Soon, with very careful navigation, checked and re-checked, we reached the very high one-way airport at Lake City. The airport, one of the highest in the U.S. at 9,300 feet (2 835 m) above Mean Sea Level (MSL) was one-way because it had trees at one end and it sloped about 50 feet (15 m) upward in that direction. (See http://bit.ly/ieHfoe .) One had to land on the up-slope and take off in the opposite direction down the downslope, regardless of the wind. Usually, takeoff and landing decisions are based mostly on pointing the nose of the aircraft into the wind, to achieve the slowest ground speed on landing and the shortest takeoff distance on takeoff. This airport forced you to sometimes take off or land down-wind: not a good situation, particularly in a place so high. Too much information. Sorry.
After discharging my passengers (who eventually had to walk into town because Mrs. Kohler was delayed on her car trip and no one was working at the airport that day), I made the required down-slope takeoff and was pleasantly surprised at the "zip" the airplane had at this high altitude, now that it was without 300 pounds (136 kg) or so of passengers and without about 150 pounds of the maximum 300 pounds of fuel that had been burned so far.
I have *never* paid such close attention to my navigation by reference to maps and to the ground as I did on the way from Lake City back to Alamosa. I was too "low" (14,500 feet again) to receive any radio navigation signals and couldn't even raise Alamosa Flight Service by voice radio for quite a while. I was completely on my own. I knew my business as a pilot over flat land, but virtually all of my experience was over land even flatter than most of Finland, not in country that high or that rugged.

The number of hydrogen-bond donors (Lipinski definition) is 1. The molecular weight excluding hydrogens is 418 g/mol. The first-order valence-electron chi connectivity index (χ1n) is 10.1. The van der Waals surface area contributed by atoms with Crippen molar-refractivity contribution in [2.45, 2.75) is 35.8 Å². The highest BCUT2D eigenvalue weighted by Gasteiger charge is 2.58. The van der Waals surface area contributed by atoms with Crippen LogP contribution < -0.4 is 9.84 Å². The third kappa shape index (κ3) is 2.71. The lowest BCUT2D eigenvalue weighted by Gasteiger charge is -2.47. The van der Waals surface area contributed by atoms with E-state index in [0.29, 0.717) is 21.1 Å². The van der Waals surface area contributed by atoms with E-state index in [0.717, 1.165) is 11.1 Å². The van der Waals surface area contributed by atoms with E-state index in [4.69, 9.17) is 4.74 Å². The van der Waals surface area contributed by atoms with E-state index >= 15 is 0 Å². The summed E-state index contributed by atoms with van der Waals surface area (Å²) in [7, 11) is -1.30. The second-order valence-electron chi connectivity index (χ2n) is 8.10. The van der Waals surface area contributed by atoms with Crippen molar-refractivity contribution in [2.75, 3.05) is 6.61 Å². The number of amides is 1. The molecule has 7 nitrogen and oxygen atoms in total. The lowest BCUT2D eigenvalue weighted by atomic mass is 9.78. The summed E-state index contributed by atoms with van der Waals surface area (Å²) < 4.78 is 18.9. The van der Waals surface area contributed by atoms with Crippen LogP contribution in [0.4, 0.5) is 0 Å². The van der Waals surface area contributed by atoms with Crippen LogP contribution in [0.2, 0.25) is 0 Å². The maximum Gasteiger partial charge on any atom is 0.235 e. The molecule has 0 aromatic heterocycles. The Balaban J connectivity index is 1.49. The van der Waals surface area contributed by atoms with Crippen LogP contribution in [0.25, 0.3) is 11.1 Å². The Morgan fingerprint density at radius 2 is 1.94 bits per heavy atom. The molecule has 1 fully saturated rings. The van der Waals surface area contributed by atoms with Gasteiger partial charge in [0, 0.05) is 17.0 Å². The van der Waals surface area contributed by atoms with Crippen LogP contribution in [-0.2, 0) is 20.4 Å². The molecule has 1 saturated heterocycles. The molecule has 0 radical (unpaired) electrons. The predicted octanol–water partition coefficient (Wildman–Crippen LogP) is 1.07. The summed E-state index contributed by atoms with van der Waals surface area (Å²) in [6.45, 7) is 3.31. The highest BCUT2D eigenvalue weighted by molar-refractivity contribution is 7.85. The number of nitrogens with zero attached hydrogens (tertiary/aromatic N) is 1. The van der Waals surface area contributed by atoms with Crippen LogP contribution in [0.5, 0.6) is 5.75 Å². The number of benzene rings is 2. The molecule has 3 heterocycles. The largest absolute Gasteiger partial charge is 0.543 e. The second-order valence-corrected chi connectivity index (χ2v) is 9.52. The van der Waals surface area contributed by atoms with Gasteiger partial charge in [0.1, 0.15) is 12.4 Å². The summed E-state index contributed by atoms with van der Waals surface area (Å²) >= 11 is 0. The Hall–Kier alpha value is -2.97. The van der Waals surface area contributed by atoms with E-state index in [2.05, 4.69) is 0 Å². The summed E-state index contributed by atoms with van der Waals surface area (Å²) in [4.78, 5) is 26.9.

The flight was exciting in all senses of the word. The scenery was absolutely beautiful-without-peer. No one but a few hunters has/have ever seen the places I saw up in the mountains from as close to those mountains as I was. If I had an engine failure, I would likely not survive, or if I did, I'd have a long wait for rescue or maybe a long, long hike. The weather was magnificent. Not a cloud in the sky, excellent visibility ("severe clear" in pilot parlance), and very little wind. Wind is a real menace for light aircraft in the mountains, so I was particularly thankful for that.
Finally, the Alamosa airport appeared in the windscreen. I called the Flight Service Station there and declared my intention to land and my need for 200 or 250 pounds (35-40 gallons, 150 L, or 110 kg) of fuel. The landing was uneventful, but I was a bit surprised when I climbed out of the cockpit and found my knees to be somewhat wobbly. I also found that my shirt was absolutely soaked from both underarms down to my waist. I had been concentrating so much on all the flight instruments, the aircraft's attitude, the fuel supply, and my accuracy navigating the mountains that I looked like someone who'd been in a sauna with his clothes on. The fellow who gassed up my airplane chuckled when I mentioned my hyper-sweaty condition. He said that I was decidedly *not* the first pilot he seen land in that condition after a flight in the mountains.
The flight back to Amarillo was equally beautiful, but it was the beauty of the mesas of New Mexico and the seemingly unending trowel-level High Plains of the Llano Estacado (Palisaded Plains), a very different landscape from the San Juan and Sangre de Cristo (literally "Blood of Christ") mountains in southern Colorado. The low angle of the late afternoon sun highlighted every jagged ridge on eastern New Mexico's rough and wind-carved landscape. Over the High Plains, the low afternoon sun made long shadows behind buildings and even longer shadows from windmills pumping water for the cattle in the fields (http://bit.ly/ihTvDN).
It was just at sunset when I touched down at Tradewind Airport, my home field in Amarillo. It had been a really great flight, and I was delighted to be home. I was also anxious to get to Oklahoma City where Sue awaited my considerably-delayed arrival. That prompted me to make a really bad decision. I had some experience flying at night, and it didn't seem particularly unreasonable to me to continue the flight on from Amarillo to OKC after dark. To lessen the suspense somewhat, I'll just go ahead and say that even though it was foolish to make a two and a half hour night flight after such a long day of flying, I made it just fine. It was a bad decision, in that I took on far more risk than I should have unnecessarily. I should have just gone to my parents house in Amarillo and stayed the night and continued to OKC the next morning. Sometimes bad decisions work out okay. (Conversely, sometimes well-made decisions work out badly, too.)